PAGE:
Visual Studio Management Pack Authoring Series - Part 3 - Create a class based on Windows Local Application along with a registry discovery

For detailed training, please see the Brian Wren MVA series. There are a number of relevant chapters for this including:

  • Creating a Management Pack solution
  • An introduction to classes
  • Building Classes and Relationships
  • Registry Discoveries

So first, lets create our Management Pack Solution

1. Fire up Visual Studio and Choose File, New, Project

For the example I'm going to use the following. Feel free to use something different and perhaps map your changes here.

Name: GD.MyApp

Solution Name: GD.MyApp

There are many different ways of organising your work in Visual Studio. Some people like to create a folder structure like the following for organising the fragments:

However, I prefer this (note - there is no "right" answer here). I find it easier to segregate work in this manner as all the code for a specific component is in one place rather than spread potentially across separate folders for classes, relationships, discoveries and views.

Now lets look at the fragment that creates our class and registry based discovery.

I'm going to assume that we are looking to monitor an application that runs on one or more servers and that we'll identify whether that application is running by checking for a registry key.

Additionally, I want the health of the application to roll up to the windows computer that hosts the application. So I'll use a base class of Microsoft.Windows.LocalApplication - we could also choose Microsoft.Windows.ComputerRole as both will automatically roll up health. This

Right Click LocalAppClassAndDiscovery and choose Add, New Item

Add Empty Management Pack Fragment and choose a name of GDApplicationServer (again, feel free to use different names!).

 Copy and Paste this code between the <ManagementPackFragment></ManagementPackFragment> tags

You'll need to do a find \ replace for 2 items. The first changes the class namespace for the application class and discovery. The second changes the Display Name. 

1. Class Namespace and Discovery

Find What: GD.Application

Replace With: GD.MyApp

2. Display Name

Find What: GD Application Server

Replace With: GD My App Server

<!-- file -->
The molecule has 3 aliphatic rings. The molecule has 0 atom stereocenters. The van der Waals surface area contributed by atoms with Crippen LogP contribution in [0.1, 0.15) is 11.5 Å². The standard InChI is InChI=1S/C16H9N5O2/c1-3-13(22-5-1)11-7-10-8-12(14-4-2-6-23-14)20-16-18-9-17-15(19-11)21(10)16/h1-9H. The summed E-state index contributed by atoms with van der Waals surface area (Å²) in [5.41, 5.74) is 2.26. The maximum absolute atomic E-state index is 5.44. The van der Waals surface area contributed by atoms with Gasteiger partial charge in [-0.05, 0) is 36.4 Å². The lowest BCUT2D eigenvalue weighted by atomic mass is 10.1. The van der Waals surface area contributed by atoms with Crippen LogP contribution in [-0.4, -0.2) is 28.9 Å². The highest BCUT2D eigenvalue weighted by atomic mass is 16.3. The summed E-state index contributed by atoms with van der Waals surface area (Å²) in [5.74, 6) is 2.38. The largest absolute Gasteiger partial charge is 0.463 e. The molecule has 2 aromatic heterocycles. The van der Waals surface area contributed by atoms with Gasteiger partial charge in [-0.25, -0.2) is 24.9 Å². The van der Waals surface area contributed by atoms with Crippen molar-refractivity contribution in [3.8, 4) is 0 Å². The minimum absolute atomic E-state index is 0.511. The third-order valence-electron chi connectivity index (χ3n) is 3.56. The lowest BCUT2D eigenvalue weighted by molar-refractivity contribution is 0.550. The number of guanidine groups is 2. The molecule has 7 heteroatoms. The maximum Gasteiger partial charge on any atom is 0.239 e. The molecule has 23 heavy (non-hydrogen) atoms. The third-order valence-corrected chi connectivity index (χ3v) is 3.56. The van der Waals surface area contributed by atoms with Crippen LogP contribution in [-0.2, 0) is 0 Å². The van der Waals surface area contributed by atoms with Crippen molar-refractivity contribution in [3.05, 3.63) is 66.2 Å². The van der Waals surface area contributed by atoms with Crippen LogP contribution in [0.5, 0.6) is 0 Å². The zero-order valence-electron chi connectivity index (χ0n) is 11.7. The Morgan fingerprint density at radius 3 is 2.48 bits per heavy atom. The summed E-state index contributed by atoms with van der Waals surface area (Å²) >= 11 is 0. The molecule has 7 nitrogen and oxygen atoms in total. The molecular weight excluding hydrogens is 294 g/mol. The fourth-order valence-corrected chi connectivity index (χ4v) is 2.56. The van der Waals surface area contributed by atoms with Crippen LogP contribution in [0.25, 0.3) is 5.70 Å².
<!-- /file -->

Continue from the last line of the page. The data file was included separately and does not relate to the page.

Also, look for the following and change the path to the registry key that needs to be discovered (Remember, this is always under HKEY_LOCAL_Machine)


Finally, lets configure the Management Pack properties

Go to Project, GD.MyApp properties (the name will be different if you have used a different Management Pack Name). Enter a more Friendly Name for the Management Pack and clear the default namespace.

Then click on the blue line (hyper link) at the bottom of this window and Change the Name and Description Tags to show the Application Name
          <Name>GD My App Management Pack</Name>

Build Tab

Make the check box “Generate sealed and signed management pack” is selected.

Complete the Company Name and Copyright text boxes.

Browse through to the key file.

Management Group Tab

Set the Default Management Group. You can add in new Management Groups as required. This allows you to push to Dev and then when you are happy push the same Management Pack to Production without any Dev specific groups or views.


Rather than having to manually import management packs, you can select “Deploy projects to default management group only”

Check Code and Export to Management Group

To validate the code, choose Build, Build from the menu bar.

If the project builds successfully then you can click on Start and this will export it into the default Management Group.


There is a backward compatibility check for sealed Management Packs that will fail if:

  • You have deleted classes from a previous version of the Management Pack
  • You have not incremented the version number

To check that the discovery is successful, scope Discovered Inventory to the class GD.MyApp and make sure that a server is listed (it will be listed as Not Monitored as we have no monitoring targeted at this class).

All information on this blog is provided on an as-is basis with no warranties and for informational purposes only. Use at your own risk.

The opinions and views expressed in this blog are those of the author and do not necessarily state or reflect those of my employer.